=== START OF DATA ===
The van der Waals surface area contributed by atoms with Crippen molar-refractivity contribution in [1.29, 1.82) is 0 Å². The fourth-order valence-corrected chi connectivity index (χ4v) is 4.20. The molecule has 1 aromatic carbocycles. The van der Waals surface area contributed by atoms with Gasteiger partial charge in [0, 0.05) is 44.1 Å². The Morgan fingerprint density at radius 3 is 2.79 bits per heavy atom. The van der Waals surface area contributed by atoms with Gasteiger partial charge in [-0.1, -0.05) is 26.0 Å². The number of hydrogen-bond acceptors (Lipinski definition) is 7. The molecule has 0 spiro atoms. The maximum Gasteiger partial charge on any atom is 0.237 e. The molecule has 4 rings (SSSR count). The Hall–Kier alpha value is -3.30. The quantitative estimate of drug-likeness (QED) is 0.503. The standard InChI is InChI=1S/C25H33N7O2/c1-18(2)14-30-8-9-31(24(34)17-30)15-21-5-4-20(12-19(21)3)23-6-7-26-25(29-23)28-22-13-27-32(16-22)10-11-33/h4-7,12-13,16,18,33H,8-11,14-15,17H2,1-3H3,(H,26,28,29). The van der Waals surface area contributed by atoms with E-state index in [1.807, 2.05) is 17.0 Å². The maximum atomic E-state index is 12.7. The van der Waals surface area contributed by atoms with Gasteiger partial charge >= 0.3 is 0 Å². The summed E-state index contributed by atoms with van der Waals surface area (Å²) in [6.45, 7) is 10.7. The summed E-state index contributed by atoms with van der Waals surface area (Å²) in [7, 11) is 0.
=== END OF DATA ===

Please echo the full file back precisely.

The van der Waals surface area contributed by atoms with Crippen molar-refractivity contribution in [1.29, 1.82) is 0 Å². The fourth-order valence-corrected chi connectivity index (χ4v) is 4.20. The molecule has 1 aromatic carbocycles. The van der Waals surface area contributed by atoms with Gasteiger partial charge in [0, 0.05) is 44.1 Å². The Morgan fingerprint density at radius 3 is 2.79 bits per heavy atom. The van der Waals surface area contributed by atoms with Gasteiger partial charge in [-0.1, -0.05) is 26.0 Å². The number of hydrogen-bond acceptors (Lipinski definition) is 7. The molecule has 0 spiro atoms. The maximum Gasteiger partial charge on any atom is 0.237 e. The molecule has 4 rings (SSSR count). The Hall–Kier alpha value is -3.30. The quantitative estimate of drug-likeness (QED) is 0.503. The standard InChI is InChI=1S/C25H33N7O2/c1-18(2)14-30-8-9-31(24(34)17-30)15-21-5-4-20(12-19(21)3)23-6-7-26-25(29-23)28-22-13-27-32(16-22)10-11-33/h4-7,12-13,16,18,33H,8-11,14-15,17H2,1-3H3,(H,26,28,29). The van der Waals surface area contributed by atoms with E-state index in [1.807, 2.05) is 17.0 Å². The maximum atomic E-state index is 12.7. The van der Waals surface area contributed by atoms with Gasteiger partial charge >= 0.3 is 0 Å². The summed E-state index contributed by atoms with van der Waals surface area (Å²) in [6.45, 7) is 10.7. The summed E-state index contributed by atoms with van der Waals surface area (Å²) in [7, 11) is 0.